"The real strength of England lies in the fact that there is no barrier between the governing and the governed; and that this relationship between the government and the people forms the basis of national stability and solidarity. My observation is that the political life of England embodies the best ideals of our classical antiquity."
He noted with great admiration that under the English legal system even a criminal, suspected or convicted, was treated as a human being. In sharp contrast to the Chinese legal practice, no torture was used to force a confession from the suspected criminal in the British law court. He described the British prison system as follows:
When a convicted criminal is confined in a prison, he is supplied with food an clothing, and taught to work. He is visited every week by preachers and is never maltreated by those in charge of the prison. The prison system of this country, I must admit, is what China has never had since the days of the Golden Age.
Thus, as a result of his happy association with Legge, Wang T'ao became one of the earliest advocates of reform in China.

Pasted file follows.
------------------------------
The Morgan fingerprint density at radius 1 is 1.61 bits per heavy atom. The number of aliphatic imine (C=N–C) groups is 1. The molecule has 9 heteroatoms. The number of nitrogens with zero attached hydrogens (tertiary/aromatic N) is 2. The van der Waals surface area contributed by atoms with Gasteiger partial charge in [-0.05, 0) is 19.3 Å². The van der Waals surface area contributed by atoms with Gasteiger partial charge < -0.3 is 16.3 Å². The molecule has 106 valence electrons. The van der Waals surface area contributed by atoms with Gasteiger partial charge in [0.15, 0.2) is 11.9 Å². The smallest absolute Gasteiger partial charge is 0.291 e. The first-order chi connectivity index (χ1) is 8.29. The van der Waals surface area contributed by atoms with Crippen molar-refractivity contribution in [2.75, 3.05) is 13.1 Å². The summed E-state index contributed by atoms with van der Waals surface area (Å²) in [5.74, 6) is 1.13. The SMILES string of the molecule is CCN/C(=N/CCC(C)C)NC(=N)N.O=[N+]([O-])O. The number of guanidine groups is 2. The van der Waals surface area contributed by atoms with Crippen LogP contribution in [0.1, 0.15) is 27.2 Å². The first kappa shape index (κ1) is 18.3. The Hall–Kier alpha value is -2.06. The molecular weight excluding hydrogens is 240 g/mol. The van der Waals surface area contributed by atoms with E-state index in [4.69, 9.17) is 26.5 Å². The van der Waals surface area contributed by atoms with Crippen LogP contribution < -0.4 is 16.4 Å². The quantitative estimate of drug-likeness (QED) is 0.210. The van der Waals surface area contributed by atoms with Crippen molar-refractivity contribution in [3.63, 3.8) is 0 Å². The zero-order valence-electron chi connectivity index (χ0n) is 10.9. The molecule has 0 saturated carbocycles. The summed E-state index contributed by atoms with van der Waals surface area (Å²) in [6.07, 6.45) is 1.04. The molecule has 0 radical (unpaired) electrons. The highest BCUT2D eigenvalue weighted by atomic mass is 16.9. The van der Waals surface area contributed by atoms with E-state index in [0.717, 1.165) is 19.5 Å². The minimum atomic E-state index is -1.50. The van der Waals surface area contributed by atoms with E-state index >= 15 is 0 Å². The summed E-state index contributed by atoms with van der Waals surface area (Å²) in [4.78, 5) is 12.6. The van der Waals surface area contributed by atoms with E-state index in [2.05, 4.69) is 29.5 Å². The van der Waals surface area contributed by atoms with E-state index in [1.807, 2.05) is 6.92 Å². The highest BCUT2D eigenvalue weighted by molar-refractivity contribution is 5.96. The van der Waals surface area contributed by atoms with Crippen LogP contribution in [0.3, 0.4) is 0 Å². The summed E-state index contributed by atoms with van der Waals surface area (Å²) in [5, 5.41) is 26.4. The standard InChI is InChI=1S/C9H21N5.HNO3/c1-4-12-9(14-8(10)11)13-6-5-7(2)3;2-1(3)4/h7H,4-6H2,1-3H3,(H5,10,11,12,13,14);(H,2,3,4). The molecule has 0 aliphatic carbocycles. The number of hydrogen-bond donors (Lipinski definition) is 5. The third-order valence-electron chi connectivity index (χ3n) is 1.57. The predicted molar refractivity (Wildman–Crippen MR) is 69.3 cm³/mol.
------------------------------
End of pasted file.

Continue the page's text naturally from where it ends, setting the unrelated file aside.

Now, what does this happy association between Legge and Wang tell us about Hong Kong and Chinese learning? I can immediately draw three implications from it. First, Hong Kong has always been an ideal meeting ground between China and the West where the best of both can be brought together in a new synthesis. James Legge became acquainted at first hand with Confucian scholarship through the assistance of Wang T'ao. Whereas Wang was able to make the first scientific determination of the calendar and eclipses of the Ch'un-ch'iu period (722-481 BC) with the aid of Western astronomical and mathematical knowledge while staying at Legge's home in Scotland. Second, with intellectual freedom protected by law, Hong Kong has always been hospitable to the Chinese scholar who, for one reason or another, has become persona non grata in his homeland. Wang T'ao was one of the earliest examples. Third, generally speaking, the spirit of openness has from the very beginning disposed the mind of Hong Kong to moderation, especially in cultural matters. Extremely radical ideas seeking to displace tradition completely often find the soil of Hong Kong less than receptive. In fact, innovation and tradition have rarely been, if ever, perceived in diametrically antithetical terms in Hong Kong. For all his admiration for the Western system of government and law and for all his advocacy of reform and technological change, Wang T'ao remained convinced in the end that the essence of Chinese civilisation was indestructible. Even the great revolutionary leader, Sun Yat-sen, who graduated from the Hong Kong College of Medicine exactly 100 years ago, never wavered in his commitment to the core values of the Chinese tradition throughout his life. This explains to a great extent why in the past four decades Chinese learning has been growing and flourishing in Hong Kong with ever-increasing rapidity while, in the very same period, it has been contemptuously dismissed as "poisonous remains of a feudal past" in its land of origin.